Bhat recalls an experiment from 2012 when Gopichand went on a Ketogenic diet, popular in the US then, for a whole year just to check if his players would be able to take it. That was right after tennis star Novak Djokovic made it popular; Gopichand restricted his own intake to just 8-10 things permitted by the diet chart. “He read and researched, and checked it on himself, going into training aiding recovery and fitness. He could have beaten all the active Indian players at that time, he became so fit,” Bhat says, laughing. But he dropped the idea when he realised his players, whose every morsel he monitors, might not be able to take it.
But while some nutritionists have encouraged the protein craze, a number of experts are urging caution. They point out that protein powders and supplements, which come from animal products like whey and casein (byproducts of cheese manufacturing) or from plants like soy, rice, pea or hemp, are a relatively new invention. The vast majority of Americans already get more than the recommended daily amounts of protein from food, they say, and there are no rigorous long-term studies to tell us how much protein is too much.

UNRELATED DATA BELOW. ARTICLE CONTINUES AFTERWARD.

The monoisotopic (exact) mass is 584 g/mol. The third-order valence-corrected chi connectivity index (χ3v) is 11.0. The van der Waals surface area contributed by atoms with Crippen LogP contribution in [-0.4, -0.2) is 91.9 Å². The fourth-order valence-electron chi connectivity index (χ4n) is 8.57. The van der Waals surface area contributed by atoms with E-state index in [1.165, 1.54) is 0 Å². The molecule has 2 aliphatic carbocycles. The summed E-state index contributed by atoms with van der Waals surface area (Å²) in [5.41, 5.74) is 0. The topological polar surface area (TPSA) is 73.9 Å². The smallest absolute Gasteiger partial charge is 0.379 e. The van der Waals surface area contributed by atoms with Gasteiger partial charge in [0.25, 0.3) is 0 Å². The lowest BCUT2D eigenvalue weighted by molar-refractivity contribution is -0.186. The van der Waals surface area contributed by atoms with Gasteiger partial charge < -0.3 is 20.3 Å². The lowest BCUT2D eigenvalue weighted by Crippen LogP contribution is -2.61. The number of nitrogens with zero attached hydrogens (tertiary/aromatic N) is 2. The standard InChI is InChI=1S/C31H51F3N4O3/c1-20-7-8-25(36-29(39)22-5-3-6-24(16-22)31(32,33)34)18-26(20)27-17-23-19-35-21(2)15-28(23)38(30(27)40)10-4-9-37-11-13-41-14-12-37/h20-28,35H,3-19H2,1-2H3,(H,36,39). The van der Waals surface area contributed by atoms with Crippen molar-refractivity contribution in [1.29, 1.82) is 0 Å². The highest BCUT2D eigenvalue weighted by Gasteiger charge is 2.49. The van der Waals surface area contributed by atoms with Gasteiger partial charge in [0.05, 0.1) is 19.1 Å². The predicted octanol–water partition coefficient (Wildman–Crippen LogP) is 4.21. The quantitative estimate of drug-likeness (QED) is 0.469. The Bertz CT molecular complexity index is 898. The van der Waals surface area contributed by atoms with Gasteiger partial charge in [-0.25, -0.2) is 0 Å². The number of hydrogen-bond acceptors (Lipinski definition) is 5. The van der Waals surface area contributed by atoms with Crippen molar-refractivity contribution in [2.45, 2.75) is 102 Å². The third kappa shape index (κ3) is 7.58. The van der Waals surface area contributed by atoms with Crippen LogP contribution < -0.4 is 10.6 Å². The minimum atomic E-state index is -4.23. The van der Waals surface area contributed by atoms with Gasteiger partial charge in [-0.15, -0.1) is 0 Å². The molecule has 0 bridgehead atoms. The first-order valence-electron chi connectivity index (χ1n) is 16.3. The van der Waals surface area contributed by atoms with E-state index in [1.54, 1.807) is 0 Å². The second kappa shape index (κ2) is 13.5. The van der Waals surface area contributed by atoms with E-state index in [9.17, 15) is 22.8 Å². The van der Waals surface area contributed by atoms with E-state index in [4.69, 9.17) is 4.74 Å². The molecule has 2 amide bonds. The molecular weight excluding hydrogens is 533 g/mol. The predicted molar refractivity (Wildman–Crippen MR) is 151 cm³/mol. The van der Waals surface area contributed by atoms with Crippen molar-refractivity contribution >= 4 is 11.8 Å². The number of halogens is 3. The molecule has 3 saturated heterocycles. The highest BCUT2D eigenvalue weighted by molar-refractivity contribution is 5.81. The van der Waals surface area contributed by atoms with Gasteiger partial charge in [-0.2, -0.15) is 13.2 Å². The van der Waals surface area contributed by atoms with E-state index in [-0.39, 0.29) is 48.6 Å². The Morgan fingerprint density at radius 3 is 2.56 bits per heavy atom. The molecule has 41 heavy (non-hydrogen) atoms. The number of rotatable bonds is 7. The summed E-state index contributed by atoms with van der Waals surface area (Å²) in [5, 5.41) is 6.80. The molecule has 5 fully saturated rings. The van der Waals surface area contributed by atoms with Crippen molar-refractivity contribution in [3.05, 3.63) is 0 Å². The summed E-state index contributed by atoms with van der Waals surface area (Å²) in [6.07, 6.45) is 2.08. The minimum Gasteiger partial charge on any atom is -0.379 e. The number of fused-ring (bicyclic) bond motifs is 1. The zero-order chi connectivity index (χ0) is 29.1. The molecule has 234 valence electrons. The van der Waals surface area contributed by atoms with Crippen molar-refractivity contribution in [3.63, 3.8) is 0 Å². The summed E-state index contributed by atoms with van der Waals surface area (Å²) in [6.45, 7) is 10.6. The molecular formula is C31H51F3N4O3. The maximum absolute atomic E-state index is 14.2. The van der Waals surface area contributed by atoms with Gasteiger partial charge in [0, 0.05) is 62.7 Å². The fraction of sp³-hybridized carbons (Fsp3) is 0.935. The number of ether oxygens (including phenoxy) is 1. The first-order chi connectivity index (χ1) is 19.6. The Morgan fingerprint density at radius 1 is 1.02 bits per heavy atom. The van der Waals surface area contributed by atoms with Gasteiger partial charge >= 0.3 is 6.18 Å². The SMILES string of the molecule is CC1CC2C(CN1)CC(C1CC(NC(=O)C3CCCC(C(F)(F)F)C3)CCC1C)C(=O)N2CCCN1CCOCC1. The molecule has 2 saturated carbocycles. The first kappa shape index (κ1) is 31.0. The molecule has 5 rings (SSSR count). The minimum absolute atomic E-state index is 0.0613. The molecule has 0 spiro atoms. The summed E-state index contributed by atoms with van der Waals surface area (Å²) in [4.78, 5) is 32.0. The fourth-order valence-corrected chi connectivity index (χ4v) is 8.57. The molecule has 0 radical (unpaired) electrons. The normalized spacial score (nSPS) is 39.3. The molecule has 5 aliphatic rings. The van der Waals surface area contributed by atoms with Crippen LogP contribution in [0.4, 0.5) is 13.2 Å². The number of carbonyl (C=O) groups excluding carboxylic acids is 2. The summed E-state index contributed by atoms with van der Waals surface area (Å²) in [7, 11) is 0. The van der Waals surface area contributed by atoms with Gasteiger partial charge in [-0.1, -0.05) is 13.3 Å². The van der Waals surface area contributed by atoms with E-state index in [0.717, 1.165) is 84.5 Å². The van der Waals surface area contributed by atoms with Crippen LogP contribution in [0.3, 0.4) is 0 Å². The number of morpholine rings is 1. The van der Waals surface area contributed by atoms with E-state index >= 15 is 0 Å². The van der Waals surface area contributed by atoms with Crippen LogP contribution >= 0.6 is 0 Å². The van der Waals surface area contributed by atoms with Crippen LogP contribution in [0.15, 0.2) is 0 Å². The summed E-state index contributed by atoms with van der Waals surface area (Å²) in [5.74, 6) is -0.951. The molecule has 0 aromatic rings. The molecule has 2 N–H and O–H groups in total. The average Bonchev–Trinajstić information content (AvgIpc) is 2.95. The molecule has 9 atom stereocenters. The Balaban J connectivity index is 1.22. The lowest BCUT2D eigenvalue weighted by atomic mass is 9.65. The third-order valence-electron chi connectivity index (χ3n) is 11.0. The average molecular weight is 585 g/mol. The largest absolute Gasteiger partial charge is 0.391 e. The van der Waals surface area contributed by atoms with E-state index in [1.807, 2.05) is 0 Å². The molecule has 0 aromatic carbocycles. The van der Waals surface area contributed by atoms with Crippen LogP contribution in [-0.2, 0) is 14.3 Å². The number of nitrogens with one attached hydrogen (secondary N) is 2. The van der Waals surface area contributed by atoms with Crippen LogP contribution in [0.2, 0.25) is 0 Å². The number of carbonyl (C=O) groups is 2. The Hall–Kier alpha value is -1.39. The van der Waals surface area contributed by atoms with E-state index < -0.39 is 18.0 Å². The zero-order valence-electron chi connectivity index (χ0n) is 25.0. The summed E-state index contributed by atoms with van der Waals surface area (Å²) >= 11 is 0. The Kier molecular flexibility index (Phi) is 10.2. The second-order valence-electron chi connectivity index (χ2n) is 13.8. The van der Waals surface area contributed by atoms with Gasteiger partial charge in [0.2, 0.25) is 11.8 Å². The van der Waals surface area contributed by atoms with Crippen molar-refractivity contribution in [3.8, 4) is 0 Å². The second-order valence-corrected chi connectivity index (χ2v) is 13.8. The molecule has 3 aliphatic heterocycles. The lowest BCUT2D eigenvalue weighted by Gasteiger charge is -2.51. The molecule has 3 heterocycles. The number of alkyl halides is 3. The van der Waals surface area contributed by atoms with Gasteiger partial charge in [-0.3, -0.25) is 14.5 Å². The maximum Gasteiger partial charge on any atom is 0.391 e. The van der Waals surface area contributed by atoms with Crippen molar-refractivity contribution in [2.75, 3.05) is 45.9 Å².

80 percent of what they eat is vegetables. [I buy] the freshest vegetables. If it’s not organic, I don’t use it. And whole grains: brown rice, quinoa, millet, beans. The other 20 percent is lean meats: grass-fed organic steak, duck every now and then, and chicken. As for fish, I mostly cook wild salmon.
My breakfasts, for example, have completely changed. Over the past few decades, typical breakfasts in this country have become “lower-fat versions of dessert,” as Gary Taubes, the author of a new book, “The Case Against Sugar,” puts it.
Mine used to revolve around cereal and granola, which are almost always sweetened. Now I eat a combination of eggs, nuts, fruit, plain yogurt and some well-spiced vegetables. It feels decadent, yet it’s actually healthier than a big bowl of granola.
These results strongly suggest that extra protein is advisable during weight loss, Dr. Phillips said, to avoid stripping yourself of muscle.
But exercise is also key, Dr. Phillips continued, particularly weight training, since it is known to build muscle. Even the men on the lower-protein diet lost little muscle mass, he pointed out, which was unexpected and almost certainly due, he and his colleagues concluded, to exercise.